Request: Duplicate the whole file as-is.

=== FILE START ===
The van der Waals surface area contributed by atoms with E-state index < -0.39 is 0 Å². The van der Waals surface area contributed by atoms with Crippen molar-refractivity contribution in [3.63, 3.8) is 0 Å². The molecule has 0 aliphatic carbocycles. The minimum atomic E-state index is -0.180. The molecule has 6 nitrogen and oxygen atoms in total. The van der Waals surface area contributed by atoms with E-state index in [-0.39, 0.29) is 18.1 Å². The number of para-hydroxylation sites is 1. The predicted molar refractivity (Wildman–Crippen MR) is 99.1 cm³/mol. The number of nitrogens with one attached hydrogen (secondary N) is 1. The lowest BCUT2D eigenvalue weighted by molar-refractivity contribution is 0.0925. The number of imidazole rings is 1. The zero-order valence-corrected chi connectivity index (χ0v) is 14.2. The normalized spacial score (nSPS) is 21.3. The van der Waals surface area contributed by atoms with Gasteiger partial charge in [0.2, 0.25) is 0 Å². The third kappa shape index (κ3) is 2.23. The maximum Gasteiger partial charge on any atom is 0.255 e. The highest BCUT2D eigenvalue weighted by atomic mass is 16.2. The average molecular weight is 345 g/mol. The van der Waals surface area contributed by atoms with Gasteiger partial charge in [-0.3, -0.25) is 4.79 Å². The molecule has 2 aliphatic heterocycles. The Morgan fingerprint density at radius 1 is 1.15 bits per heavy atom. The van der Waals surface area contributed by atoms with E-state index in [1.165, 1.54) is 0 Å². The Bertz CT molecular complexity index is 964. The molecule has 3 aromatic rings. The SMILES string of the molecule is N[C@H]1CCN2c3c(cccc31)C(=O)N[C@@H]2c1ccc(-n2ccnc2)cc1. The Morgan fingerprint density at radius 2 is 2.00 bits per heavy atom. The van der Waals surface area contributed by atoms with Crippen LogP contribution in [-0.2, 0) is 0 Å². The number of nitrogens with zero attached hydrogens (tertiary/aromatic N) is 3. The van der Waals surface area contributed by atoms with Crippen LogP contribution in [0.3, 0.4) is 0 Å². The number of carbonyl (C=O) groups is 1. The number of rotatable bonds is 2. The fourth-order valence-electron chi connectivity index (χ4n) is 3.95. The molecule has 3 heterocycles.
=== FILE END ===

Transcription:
The van der Waals surface area contributed by atoms with E-state index < -0.39 is 0 Å². The van der Waals surface area contributed by atoms with Crippen molar-refractivity contribution in [3.63, 3.8) is 0 Å². The molecule has 0 aliphatic carbocycles. The minimum atomic E-state index is -0.180. The molecule has 6 nitrogen and oxygen atoms in total. The van der Waals surface area contributed by atoms with E-state index in [-0.39, 0.29) is 18.1 Å². The number of para-hydroxylation sites is 1. The predicted molar refractivity (Wildman–Crippen MR) is 99.1 cm³/mol. The number of nitrogens with one attached hydrogen (secondary N) is 1. The lowest BCUT2D eigenvalue weighted by molar-refractivity contribution is 0.0925. The number of imidazole rings is 1. The zero-order valence-corrected chi connectivity index (χ0v) is 14.2. The normalized spacial score (nSPS) is 21.3. The van der Waals surface area contributed by atoms with Gasteiger partial charge in [0.2, 0.25) is 0 Å². The third kappa shape index (κ3) is 2.23. The maximum Gasteiger partial charge on any atom is 0.255 e. The highest BCUT2D eigenvalue weighted by atomic mass is 16.2. The average molecular weight is 345 g/mol. The van der Waals surface area contributed by atoms with Gasteiger partial charge in [-0.3, -0.25) is 4.79 Å². The molecule has 2 aliphatic heterocycles. The Morgan fingerprint density at radius 1 is 1.15 bits per heavy atom. The van der Waals surface area contributed by atoms with E-state index in [1.165, 1.54) is 0 Å². The Bertz CT molecular complexity index is 964. The molecule has 3 aromatic rings. The SMILES string of the molecule is N[C@H]1CCN2c3c(cccc31)C(=O)N[C@@H]2c1ccc(-n2ccnc2)cc1. The Morgan fingerprint density at radius 2 is 2.00 bits per heavy atom. The van der Waals surface area contributed by atoms with Crippen LogP contribution in [-0.2, 0) is 0 Å². The number of nitrogens with zero attached hydrogens (tertiary/aromatic N) is 3. The van der Waals surface area contributed by atoms with Crippen LogP contribution in [0.3, 0.4) is 0 Å². The number of carbonyl (C=O) groups is 1. The number of rotatable bonds is 2. The fourth-order valence-electron chi connectivity index (χ4n) is 3.95. The molecule has 3 heterocycles.